TransConflict is pleased to present part nine of a chapter of “Confronting the Yugoslav controversies – a scholars’ initiative”, entitled “Ethnic cleansing and war crimes, 1991-1995″, which “aims at describing causes, features, and consequences of ethnic cleansing as a policy in Bosnia-Hercegovina during the war.”
Archive for category: Serbia
TransConflict is pleased to present part eight of a chapter of “Confronting the Yugoslav controversies – a scholars’ initiative”, entitled “Ethnic cleansing and war crimes, 1991-1995″, which “aims at describing causes, features, and consequences of ethnic cleansing as a policy in Bosnia-Hercegovina during the war.”
Signs that local authorities, patronage figures, and citizens are cooperating to pressure central and entity governments to reconstruct mutually beneficial infrastructure could indicate—finally—a determination to build the local markets essential to eventual economic growth.
As there is no indication that any EU member will block Serbia from getting into the EU without recognizing Kosova, Kosova’s – and Washington’s – main goal should be to lead to the condition that neither contestant can get into the club unless they both do.
Concerns over accountability mechanisms within EULEX and its effectiveness raise inevitable questions as to whether an institution with such a record and structure can be effective in combating corruption and strengthening justice in Kosovo. Indeed, the establishment of the new special war crimes court is seen by some as evidence […]
TransConflict is pleased to present the fifth part of a chapter of “Confronting the Yugoslav controversies – a scholars’ initiative”, entitled “Independence and the Fate of Minorities (1991-1992).”
With elections in Serbia slated for 16 March, for the EU parliament in May and Kosovo in autumn, northern Kosovo will be left in a dangerous limbo, without clarity about which laws apply and with the danger that the progress made in normalising relations could be reversed.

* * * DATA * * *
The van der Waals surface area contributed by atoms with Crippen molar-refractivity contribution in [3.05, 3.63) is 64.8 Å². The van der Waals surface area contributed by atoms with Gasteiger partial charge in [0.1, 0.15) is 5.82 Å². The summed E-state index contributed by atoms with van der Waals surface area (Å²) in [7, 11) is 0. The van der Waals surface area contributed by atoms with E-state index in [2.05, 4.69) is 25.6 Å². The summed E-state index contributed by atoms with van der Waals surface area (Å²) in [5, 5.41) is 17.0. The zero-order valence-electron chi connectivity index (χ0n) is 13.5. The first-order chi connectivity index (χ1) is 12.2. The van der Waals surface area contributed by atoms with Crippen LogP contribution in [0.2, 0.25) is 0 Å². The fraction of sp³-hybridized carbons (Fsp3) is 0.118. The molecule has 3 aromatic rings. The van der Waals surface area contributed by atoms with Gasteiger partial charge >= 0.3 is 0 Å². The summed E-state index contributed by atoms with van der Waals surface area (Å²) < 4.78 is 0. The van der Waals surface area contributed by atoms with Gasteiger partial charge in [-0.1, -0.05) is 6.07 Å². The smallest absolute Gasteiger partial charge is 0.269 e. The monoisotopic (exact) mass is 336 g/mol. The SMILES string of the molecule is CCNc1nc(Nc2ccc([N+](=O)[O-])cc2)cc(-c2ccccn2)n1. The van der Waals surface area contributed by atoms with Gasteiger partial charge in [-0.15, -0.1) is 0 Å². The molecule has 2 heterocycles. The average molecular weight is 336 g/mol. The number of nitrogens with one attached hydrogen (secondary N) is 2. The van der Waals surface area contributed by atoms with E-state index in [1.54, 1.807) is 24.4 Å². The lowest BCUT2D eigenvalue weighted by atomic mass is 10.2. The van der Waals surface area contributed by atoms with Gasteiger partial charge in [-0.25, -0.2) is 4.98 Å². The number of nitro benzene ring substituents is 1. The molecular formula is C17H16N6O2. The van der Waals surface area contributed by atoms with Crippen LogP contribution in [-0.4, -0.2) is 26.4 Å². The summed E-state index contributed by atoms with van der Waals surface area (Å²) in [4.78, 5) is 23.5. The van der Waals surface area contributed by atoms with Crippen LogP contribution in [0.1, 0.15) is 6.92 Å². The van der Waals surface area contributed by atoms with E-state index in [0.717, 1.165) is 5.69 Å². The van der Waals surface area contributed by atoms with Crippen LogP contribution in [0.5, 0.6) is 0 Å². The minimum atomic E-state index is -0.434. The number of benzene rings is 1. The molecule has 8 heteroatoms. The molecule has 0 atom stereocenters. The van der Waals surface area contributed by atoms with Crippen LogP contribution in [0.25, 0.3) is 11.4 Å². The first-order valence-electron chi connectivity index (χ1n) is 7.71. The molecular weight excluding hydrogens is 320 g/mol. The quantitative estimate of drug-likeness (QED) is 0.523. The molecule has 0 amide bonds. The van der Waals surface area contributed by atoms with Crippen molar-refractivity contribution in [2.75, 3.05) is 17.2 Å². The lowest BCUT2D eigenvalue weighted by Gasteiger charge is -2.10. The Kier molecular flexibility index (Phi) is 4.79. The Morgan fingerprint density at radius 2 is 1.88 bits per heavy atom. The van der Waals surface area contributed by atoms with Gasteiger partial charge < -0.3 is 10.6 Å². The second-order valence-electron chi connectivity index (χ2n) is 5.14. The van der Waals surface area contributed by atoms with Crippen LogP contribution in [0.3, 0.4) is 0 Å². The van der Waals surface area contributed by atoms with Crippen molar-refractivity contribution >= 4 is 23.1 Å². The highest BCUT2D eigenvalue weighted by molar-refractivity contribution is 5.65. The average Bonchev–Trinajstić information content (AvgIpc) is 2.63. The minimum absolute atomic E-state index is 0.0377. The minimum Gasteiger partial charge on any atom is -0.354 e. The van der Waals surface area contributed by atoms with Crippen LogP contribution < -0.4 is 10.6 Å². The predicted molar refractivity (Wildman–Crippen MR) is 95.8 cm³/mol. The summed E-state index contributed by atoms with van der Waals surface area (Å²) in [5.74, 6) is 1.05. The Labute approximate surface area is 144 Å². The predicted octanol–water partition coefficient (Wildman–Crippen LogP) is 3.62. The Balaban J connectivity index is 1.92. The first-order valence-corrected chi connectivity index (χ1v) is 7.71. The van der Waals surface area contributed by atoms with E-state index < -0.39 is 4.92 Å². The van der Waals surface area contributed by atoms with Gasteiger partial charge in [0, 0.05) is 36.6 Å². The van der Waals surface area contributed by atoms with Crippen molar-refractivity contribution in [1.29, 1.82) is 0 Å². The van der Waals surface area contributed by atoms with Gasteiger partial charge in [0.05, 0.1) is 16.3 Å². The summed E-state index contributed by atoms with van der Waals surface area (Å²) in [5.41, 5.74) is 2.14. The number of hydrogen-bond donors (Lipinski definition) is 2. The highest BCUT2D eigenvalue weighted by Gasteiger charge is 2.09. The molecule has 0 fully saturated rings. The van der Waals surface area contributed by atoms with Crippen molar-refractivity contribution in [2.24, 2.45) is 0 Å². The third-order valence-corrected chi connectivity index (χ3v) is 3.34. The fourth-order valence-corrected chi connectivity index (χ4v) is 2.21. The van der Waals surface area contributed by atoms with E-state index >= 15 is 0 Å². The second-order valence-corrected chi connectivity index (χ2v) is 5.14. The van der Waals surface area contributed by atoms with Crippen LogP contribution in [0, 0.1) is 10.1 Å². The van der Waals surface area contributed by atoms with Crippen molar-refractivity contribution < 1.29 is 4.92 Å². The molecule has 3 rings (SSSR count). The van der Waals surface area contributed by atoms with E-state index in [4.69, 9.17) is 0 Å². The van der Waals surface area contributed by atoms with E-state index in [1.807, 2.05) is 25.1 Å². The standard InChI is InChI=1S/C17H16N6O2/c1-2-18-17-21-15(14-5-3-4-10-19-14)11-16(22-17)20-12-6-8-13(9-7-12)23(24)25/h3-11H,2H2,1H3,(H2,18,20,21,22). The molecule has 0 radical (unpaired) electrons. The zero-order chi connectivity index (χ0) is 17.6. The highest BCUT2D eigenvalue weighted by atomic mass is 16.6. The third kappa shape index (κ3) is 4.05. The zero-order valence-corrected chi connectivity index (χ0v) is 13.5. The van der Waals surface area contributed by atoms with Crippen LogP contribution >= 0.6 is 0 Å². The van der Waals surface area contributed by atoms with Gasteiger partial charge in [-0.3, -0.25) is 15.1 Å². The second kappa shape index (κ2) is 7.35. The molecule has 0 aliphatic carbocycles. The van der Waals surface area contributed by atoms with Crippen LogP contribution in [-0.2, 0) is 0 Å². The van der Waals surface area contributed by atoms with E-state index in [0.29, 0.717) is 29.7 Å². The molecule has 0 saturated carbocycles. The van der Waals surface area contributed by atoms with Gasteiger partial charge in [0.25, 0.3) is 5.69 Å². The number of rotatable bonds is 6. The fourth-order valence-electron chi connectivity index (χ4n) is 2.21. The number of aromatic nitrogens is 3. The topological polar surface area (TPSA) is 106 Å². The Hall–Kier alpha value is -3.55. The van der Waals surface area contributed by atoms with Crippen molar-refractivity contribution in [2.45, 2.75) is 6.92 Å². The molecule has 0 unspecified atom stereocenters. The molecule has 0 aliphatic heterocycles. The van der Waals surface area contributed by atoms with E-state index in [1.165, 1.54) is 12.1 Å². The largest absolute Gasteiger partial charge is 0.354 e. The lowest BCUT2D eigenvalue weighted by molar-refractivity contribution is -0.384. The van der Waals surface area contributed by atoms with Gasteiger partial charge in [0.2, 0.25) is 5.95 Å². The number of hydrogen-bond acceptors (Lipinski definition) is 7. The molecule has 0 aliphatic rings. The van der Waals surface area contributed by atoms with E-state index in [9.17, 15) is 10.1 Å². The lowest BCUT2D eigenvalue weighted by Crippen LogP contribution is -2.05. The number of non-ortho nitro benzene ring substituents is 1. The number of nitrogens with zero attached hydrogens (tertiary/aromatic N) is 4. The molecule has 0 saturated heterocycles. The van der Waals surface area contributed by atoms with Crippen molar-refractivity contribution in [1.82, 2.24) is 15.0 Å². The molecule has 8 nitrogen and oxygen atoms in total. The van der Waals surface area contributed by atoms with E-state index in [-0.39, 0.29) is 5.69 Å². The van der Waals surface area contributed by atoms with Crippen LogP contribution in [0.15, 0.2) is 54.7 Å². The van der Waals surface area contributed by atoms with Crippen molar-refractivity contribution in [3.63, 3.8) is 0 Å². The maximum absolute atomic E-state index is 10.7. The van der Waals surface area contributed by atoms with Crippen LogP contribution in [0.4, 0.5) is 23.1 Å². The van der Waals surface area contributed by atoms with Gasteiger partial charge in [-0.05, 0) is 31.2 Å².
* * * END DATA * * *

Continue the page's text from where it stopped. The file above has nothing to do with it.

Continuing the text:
TransConflict is pleased to present the fourth part of a chapter of “Confronting the Yugoslav controversies – a scholars’ initiative”, entitled “Independence and the Fate of Minorities (1991-1992).”
TransConflict is pleased to present the second part of a chapter of “Confronting the Yugoslav controversies – a scholars’ initiative”, entitled “Independence and the Fate of Minorities (1991-1992).”
TransConflict is pleased to announce the 2014 Summer School in Comparative Conflict Studies organised by the Centre for Comparative Conflict Studies (CFCCS) from 30 June to 7 July.
Despite the fact that the Brussels Agreement and the November election is a first step towards the bridging of differences between Kosovo on the one hand and Kosovo Serbs and Serbia on the other, the process of integration of Serbs into the Kosovan system will require time, good will on all sides […]
TransConflict is pleased to present additional reflections on Confronting the Yugoslav Controversies – its purpose, importance and approach – by two participants in the Scholars´ Initiative.
The sad history of Kosovo under autonomy should be fair enough warning to those who would reignite ethnic hostilities that have fortunately declined markedly from their peak. May they continue to do so, for the sake of both Albanians and Serbs.